Georgia Tech - College of Engineering
 

Drones May Soon Be Able to Remove Wounded Soldiers from Combat Zones

  • 16 February 2018
  • Sam Mire

The intersection of drones and combat offers several potential applications. One professor from Georgia Tech has a specific application in mind for drones: carrying wounded soldiers and civilians off of the battlefield in combat zones that prove too tricky for other vehicles to navigate.

Assistant professor Jonathan Rogers, who spends his working hours in the George W. Woodruff School of Mechanical Engineering, isn’t talking about passenger drones. While larger, helicopter-like autonomous passenger drones are being developed by the likes of Lockheed Martin under the umbrella of the ARES project, what Rogers has in mind is something completely different, something more reminiscent to drone technology which has already been established with great success.

Rogers has in mind the ultimate tribute to military personnel, drones that have teamwork built into their electronic DNA.

In my lab, we are working with multiple drones that lift and fly packages together, Rogers said. This involves distributing heavy lift capabilities into a number of small drone units that can then organize themselves to pick the object up.

Even passenger drones that can function autonomously, such as the ones being conceived by Lockheed, serve as large targets for those eager to shoot them down in hotly contested combat zones. The smaller drones that Rogers is alluding to are quite different, and if they can be programmed to work in conjunction they afford the possibility of extracting wounded and in-danger individuals from areas rendered otherwise inaccessible.

The vision is of multiple eight-propeller drones, each with a payload of 65 pounds. Together, these drones would be able to carry the individual, whether wounded or in danger, a distance of 500 yards, presumably to an area of safety. This would be an extremely useful and likely life-saving development, but there’s good reason why the project from the renowned Georgia Tech Research Institute remains in its nascent stages. Teaching drones how to act in unison, especially with such a specific and delicate task in mind, is far from easy.

In addition, the 500-yard distance may seem like a short distance when talking about moving people out of harm’s way. It is a distance reminiscent of another problem facing Rogers and his team: physics. The requisite amount of ‘thrust density’, a term Rogers coined, being packed into an object as small as an eight-propeller drone is not a natural phenomenon. Pushing the drones past their limits while carrying humans could prove as disastrous as leaving them in the combat area.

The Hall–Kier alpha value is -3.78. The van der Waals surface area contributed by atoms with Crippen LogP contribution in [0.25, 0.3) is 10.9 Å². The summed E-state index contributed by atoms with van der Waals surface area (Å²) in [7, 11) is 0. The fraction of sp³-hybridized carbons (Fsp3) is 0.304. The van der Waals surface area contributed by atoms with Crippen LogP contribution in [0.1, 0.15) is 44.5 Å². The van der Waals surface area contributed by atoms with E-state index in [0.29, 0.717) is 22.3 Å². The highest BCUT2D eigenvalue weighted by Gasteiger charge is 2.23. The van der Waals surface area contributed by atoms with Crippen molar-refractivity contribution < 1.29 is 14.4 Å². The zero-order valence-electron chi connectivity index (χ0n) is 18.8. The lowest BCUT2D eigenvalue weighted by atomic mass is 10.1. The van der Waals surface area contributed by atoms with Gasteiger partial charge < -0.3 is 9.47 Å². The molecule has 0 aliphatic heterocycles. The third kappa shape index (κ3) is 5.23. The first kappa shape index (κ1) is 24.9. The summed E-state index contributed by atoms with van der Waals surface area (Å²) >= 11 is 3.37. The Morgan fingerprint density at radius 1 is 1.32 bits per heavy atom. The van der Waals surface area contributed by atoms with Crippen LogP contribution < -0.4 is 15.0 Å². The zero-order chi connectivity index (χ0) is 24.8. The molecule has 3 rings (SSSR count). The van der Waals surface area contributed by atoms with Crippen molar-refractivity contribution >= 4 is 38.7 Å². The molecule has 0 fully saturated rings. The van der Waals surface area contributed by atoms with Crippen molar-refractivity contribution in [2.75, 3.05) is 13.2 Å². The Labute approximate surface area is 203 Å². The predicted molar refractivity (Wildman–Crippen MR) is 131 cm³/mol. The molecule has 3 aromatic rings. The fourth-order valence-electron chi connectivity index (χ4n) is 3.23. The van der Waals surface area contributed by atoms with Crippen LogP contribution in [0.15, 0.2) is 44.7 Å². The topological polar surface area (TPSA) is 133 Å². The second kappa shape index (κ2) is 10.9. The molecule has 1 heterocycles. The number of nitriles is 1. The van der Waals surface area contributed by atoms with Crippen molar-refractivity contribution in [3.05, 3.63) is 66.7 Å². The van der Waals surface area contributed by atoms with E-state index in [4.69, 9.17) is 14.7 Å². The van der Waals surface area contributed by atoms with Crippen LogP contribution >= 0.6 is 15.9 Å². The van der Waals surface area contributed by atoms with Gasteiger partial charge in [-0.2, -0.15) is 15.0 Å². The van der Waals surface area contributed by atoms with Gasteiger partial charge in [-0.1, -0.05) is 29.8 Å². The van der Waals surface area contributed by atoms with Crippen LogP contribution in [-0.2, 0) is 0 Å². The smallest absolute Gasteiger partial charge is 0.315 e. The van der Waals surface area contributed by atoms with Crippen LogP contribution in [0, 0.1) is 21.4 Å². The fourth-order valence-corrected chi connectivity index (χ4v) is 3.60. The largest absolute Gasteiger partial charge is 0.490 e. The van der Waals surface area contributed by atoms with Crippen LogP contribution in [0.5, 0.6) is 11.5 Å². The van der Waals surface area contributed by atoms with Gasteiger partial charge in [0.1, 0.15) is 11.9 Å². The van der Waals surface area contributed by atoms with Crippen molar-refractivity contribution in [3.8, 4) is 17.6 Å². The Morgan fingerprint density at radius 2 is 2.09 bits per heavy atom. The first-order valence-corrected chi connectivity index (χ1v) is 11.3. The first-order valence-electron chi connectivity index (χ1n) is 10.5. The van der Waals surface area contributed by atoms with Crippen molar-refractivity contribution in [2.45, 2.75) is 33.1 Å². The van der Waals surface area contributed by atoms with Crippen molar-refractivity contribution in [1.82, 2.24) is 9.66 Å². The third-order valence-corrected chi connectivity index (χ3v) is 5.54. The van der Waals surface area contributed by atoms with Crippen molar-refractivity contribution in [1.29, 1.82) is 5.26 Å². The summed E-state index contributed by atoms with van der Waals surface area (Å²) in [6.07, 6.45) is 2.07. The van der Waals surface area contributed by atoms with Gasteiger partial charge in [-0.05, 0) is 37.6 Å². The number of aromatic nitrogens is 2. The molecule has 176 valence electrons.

Rogers has his sights set on another military use for drones that would require some level of coordination: supply delivery. But, until his team perfects the ability for drones to lift and fly in unison – the central acts that allow for a greater combined carrying capacity – their parallel achievement will not be able to be put to use.

The next steps will include finalizing the cooperative flight control laws and performing flight experiments where multiple vehicles fly to a payload, connect to it, fly it to a destination, and detach from it. This will demonstrate that such a system can work in practice, Rogers told Digital Trends.

About Sam Mire

Sam is a Market Research Analyst at Front Lines Media. He's a trained journalist with experience in the field of disruptive technology. He’s versed in the impact that blockchain technology is having on industries of today, from healthcare to cannabis. He’s written extensively on the individuals and companies shaping the future of tech, working directly with many of them to advance their vision. Sam is known for writing work that brings value to industry professionals and the generally curious – as well as an occasional smile to the face.

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